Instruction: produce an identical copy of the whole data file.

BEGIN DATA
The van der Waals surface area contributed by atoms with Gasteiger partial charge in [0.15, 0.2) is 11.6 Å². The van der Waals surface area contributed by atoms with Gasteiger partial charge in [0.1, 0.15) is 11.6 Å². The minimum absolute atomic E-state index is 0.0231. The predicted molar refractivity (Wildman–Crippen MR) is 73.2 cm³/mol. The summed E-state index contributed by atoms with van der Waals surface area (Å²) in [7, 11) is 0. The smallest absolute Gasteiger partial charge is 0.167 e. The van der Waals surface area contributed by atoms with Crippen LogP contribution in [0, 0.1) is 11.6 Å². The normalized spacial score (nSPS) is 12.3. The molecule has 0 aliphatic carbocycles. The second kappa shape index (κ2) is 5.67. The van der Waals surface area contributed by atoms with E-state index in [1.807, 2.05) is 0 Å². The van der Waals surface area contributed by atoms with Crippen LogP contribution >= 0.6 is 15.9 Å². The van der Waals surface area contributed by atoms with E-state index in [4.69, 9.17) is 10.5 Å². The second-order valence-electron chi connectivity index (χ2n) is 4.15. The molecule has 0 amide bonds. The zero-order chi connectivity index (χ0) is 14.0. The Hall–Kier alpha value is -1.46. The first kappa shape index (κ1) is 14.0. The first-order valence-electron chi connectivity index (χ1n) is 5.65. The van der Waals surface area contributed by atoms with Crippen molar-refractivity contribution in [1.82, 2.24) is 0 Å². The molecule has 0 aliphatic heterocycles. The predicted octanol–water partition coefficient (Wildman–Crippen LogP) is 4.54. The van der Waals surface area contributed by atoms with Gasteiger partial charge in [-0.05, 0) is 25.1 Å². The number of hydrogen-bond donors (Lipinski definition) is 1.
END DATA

The van der Waals surface area contributed by atoms with Gasteiger partial charge in [0.15, 0.2) is 11.6 Å². The van der Waals surface area contributed by atoms with Gasteiger partial charge in [0.1, 0.15) is 11.6 Å². The minimum absolute atomic E-state index is 0.0231. The predicted molar refractivity (Wildman–Crippen MR) is 73.2 cm³/mol. The summed E-state index contributed by atoms with van der Waals surface area (Å²) in [7, 11) is 0. The smallest absolute Gasteiger partial charge is 0.167 e. The van der Waals surface area contributed by atoms with Crippen LogP contribution in [0, 0.1) is 11.6 Å². The normalized spacial score (nSPS) is 12.3. The molecule has 0 aliphatic carbocycles. The second kappa shape index (κ2) is 5.67. The van der Waals surface area contributed by atoms with E-state index in [1.807, 2.05) is 0 Å². The van der Waals surface area contributed by atoms with Crippen LogP contribution >= 0.6 is 15.9 Å². The van der Waals surface area contributed by atoms with E-state index in [4.69, 9.17) is 10.5 Å². The second-order valence-electron chi connectivity index (χ2n) is 4.15. The molecule has 0 amide bonds. The zero-order chi connectivity index (χ0) is 14.0. The Hall–Kier alpha value is -1.46. The first kappa shape index (κ1) is 14.0. The first-order valence-electron chi connectivity index (χ1n) is 5.65. The van der Waals surface area contributed by atoms with Crippen molar-refractivity contribution in [1.82, 2.24) is 0 Å². The molecule has 0 aliphatic heterocycles. The predicted octanol–water partition coefficient (Wildman–Crippen LogP) is 4.54. The van der Waals surface area contributed by atoms with Gasteiger partial charge in [-0.05, 0) is 25.1 Å². The number of hydrogen-bond donors (Lipinski definition) is 1.